At 29, with her Puerto Rican heritage, megawatt smile and 3 million-plus Twitter followers, Rep. Alexandria Ocasio-Cortez embodies the rising power of younger female nonwhite digital natives in American politics. If Hillary Rodham Clinton, or HRC, reflects the past, AOC foreshadows the future.
But as a role model for Democrats who desperately want to defeat Donald Trump, AOC is not A-OK. She represents New York City, one of the most liberal cities in the country, and as a self-proclaimed democratic socialist, her radical views on issues like "Medicare-for-all" and a "Green New Deal" fall far outside her party's mainstream -- let alone the national consensus. In the latest NBC/Wall Street Journal poll, only 18 percent viewed the term "socialist" favorably.
"There is, without a doubt, a myth that Alexandria Ocasio-Cortez somehow represents the narrative of Democratic primary voters in the country," Democratic pollster John Anzalone told The Washington Post. "Almost half of them identify themselves as moderates or conservatives."
Moreover, she reflects an intolerant impulse among Democratic leftists to purge the party of moderate heretics. After 26 of her fellow House members voted with Republicans to make it harder for undocumented immigrants to purchase guns, AOC threatened to put them "on a list" for primary challenges.
"Since when is it OK to put you on a Nixonian list?" Rep. Josh Gottheimer of New Jersey, co-chair of the centrist Problem Solvers Caucus, protested in the Post. "We need to have a big tent in our party, or we won't keep the House or win the White House."
The myth Anzalone identifies has bedeviled the Democratic Party since the death of Franklin Roosevelt 74 years ago. Liberals do form a critical component of the party's "big tent" coalition, and no Democratic nominee can win the White House without their support. That's why the far-too-late and far-too-grudging endorsement of Clinton by Bernie Sanders (or BS) was so damaging.
That said, Democrats cannot capture the presidency or either branch of Congress by lurching leftward. A candidate in the AOC/BS mold would be a hero in New York, California and Massachusetts -- and a disaster in states like Michigan, Pennsylvania and Wisconsin, which handed Trump the presidency in 2016 and will be critical again next year.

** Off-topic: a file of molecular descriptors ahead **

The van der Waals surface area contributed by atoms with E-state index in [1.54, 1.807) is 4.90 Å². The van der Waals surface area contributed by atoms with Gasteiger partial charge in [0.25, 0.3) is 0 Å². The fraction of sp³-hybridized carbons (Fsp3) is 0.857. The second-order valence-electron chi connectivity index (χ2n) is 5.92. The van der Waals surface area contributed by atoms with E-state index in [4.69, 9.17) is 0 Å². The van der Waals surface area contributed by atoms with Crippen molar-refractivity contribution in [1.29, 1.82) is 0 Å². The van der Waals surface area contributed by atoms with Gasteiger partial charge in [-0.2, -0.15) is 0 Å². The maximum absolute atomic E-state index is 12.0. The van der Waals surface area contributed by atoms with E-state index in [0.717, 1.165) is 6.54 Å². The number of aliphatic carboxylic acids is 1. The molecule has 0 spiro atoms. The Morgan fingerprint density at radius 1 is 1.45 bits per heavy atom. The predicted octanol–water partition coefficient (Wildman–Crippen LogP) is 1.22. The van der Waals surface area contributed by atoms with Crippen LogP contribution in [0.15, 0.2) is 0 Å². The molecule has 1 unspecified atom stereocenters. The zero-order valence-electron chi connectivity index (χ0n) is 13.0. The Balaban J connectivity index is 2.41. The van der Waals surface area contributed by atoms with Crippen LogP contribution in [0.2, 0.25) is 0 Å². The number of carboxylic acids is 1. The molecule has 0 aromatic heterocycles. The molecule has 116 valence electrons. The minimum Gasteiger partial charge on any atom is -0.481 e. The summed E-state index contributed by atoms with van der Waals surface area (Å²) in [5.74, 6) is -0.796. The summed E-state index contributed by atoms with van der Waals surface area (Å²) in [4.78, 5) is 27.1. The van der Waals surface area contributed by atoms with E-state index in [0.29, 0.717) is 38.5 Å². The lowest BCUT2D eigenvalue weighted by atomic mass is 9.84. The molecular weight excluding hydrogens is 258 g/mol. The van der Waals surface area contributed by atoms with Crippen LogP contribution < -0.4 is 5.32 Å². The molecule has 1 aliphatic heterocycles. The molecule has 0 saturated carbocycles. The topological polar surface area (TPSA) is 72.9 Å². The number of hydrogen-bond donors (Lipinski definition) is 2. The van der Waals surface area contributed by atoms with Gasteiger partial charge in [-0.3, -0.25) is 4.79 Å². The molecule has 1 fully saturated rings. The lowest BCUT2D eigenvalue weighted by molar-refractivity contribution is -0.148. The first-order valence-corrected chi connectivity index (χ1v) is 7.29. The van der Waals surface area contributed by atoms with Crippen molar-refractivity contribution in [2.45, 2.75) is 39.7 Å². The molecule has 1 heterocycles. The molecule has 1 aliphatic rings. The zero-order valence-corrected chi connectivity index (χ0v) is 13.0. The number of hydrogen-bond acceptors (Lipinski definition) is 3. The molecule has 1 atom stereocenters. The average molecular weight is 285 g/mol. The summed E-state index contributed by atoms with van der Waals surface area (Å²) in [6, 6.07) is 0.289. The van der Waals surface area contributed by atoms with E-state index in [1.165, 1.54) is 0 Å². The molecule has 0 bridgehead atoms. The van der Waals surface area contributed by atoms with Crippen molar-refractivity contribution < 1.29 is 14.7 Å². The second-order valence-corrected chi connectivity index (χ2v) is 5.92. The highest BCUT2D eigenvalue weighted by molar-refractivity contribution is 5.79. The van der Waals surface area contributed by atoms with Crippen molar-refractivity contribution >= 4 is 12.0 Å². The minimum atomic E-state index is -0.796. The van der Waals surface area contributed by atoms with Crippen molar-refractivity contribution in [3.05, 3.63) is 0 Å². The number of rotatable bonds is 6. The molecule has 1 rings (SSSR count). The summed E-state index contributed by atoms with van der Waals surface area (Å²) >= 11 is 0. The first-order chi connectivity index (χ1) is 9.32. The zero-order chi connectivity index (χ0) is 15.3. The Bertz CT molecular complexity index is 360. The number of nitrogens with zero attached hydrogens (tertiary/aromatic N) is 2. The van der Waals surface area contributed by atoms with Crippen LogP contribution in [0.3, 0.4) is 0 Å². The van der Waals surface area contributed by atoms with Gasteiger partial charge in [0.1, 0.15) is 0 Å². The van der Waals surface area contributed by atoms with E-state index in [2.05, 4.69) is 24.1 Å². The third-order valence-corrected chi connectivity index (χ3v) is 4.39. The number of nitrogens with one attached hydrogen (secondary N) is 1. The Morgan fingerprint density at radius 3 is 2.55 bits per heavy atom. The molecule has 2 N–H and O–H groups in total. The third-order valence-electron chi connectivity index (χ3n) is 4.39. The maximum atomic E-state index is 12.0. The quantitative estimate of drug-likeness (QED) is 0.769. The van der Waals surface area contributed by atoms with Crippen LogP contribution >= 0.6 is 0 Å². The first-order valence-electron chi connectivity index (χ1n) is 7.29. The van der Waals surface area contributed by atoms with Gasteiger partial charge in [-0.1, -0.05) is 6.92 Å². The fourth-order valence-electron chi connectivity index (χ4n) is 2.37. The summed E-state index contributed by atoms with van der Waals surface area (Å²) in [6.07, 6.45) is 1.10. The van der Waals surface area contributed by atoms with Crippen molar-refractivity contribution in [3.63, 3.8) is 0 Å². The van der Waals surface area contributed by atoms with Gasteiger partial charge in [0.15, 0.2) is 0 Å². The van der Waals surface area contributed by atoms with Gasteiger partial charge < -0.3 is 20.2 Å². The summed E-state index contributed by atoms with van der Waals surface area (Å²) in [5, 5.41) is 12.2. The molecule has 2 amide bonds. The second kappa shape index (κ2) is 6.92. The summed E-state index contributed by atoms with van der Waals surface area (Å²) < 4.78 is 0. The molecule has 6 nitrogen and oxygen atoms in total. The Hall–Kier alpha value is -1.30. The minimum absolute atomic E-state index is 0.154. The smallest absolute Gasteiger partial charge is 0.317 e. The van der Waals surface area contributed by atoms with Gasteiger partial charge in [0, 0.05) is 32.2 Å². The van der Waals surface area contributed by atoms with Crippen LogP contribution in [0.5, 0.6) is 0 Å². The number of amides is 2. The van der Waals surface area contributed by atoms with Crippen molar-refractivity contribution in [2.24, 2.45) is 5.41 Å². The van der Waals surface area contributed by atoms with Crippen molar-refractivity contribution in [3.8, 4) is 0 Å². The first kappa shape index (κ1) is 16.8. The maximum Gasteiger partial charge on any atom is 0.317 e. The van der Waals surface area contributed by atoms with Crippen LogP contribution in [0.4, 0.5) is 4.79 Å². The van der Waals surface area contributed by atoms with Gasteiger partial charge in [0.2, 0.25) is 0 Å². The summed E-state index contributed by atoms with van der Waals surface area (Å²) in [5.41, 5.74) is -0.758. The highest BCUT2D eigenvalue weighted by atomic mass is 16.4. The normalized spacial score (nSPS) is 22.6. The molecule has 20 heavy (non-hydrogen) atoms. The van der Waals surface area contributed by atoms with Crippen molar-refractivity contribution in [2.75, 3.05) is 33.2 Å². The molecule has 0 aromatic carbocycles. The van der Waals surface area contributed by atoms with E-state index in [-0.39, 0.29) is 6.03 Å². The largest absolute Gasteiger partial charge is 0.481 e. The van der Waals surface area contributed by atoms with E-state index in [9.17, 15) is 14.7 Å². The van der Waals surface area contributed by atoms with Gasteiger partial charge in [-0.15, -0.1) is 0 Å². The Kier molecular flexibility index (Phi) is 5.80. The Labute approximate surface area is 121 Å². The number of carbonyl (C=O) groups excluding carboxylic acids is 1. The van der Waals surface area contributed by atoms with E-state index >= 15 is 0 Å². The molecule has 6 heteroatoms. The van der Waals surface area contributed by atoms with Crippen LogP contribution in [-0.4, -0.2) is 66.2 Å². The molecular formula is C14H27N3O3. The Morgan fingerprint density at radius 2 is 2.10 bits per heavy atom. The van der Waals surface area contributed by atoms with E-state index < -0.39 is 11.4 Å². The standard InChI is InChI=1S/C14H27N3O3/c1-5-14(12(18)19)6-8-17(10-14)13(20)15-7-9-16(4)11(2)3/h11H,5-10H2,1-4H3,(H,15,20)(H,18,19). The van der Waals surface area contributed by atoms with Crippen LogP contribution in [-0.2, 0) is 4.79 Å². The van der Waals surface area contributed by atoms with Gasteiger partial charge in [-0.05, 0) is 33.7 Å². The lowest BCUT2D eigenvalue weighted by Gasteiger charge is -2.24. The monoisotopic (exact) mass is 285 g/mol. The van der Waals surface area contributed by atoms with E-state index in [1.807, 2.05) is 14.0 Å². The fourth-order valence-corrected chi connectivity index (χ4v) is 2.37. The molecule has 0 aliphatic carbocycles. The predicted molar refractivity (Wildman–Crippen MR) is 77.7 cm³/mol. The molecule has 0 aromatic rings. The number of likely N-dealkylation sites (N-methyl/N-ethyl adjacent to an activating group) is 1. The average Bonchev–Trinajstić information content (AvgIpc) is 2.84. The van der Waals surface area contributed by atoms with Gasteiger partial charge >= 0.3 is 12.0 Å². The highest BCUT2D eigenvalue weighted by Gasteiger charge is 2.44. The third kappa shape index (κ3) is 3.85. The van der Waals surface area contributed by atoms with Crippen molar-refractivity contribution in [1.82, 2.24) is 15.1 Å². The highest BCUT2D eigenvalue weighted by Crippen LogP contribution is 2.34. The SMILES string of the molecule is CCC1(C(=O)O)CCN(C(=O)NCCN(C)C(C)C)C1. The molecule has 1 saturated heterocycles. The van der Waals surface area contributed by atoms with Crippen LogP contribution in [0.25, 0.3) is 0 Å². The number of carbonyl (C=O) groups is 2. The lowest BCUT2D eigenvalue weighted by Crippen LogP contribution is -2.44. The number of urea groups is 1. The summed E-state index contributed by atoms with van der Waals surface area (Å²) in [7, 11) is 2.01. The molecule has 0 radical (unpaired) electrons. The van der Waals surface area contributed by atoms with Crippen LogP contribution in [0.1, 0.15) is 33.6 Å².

Ed Rendell, the former governor of Pennsylvania, stressed this point to The New York Times: "The more we have presidential candidates or newly elected congresspeople talking about the Green New Deal, talking about 'Medicare-for-all,' talking about socialism, the more that plays into the Trump campaign's hands."
Christopher Borick, a political scientist at Muhlenberg College in Allentown, Pennsylvania, added: "If you want to lock up Pennsylvania for a Democrat, the more moderate Democrats are the key."
The numbers support them. A Gallup poll in January reported that 35 percent of Americans call themselves conservatives, the same number that identify as moderates. Only 26 percent are self-described liberals, the same portion who chose that label in 2016 exit polls.
It's true that within the Democrats' ranks, the percentage of liberals is rising, hitting 51 percent this year according to Gallup. But pragmatists still dominate the party. Fifty-four percent of Democrats and Democratic-leaning independents want the party to "move closer to the center" while 41 percent "would rather it shift further left."
The same tension between purists and pragmatists is playing out in the House, where the AOC types are calling for the rapid impeachment of the president. But Democratic leaders are taking a much slower approach, with Rep. Jerrold Nadler, chairman of the Judiciary Committee, insisting that impeachment must meet a "very high bar."
"If you're serious about removing a president from office, what you're really doing is overturning the result of the last election," Nadler told Roll Call in November. "You don't want to have a situation where you tear this country apart, and for the next 30 years half the country's saying, 'We won the election; you stole it.'"
That's why Democrats should be focusing on the next election, not impeachment. No president has ever been removed through impeachment (although Richard Nixon probably would have been the first, had he not resigned). The bar is and should be "very high."
But denying a president a second term through the ballot box is quite common, and in fact happened three times in five elections between 1976 and 1992. That bar is much lower and well within the reach of Democrats if they can avoid the mythmaking of leftists like AOC and BS and focus on political reality.
Steve and Cokie Roberts can be contacted by email at email@example.com.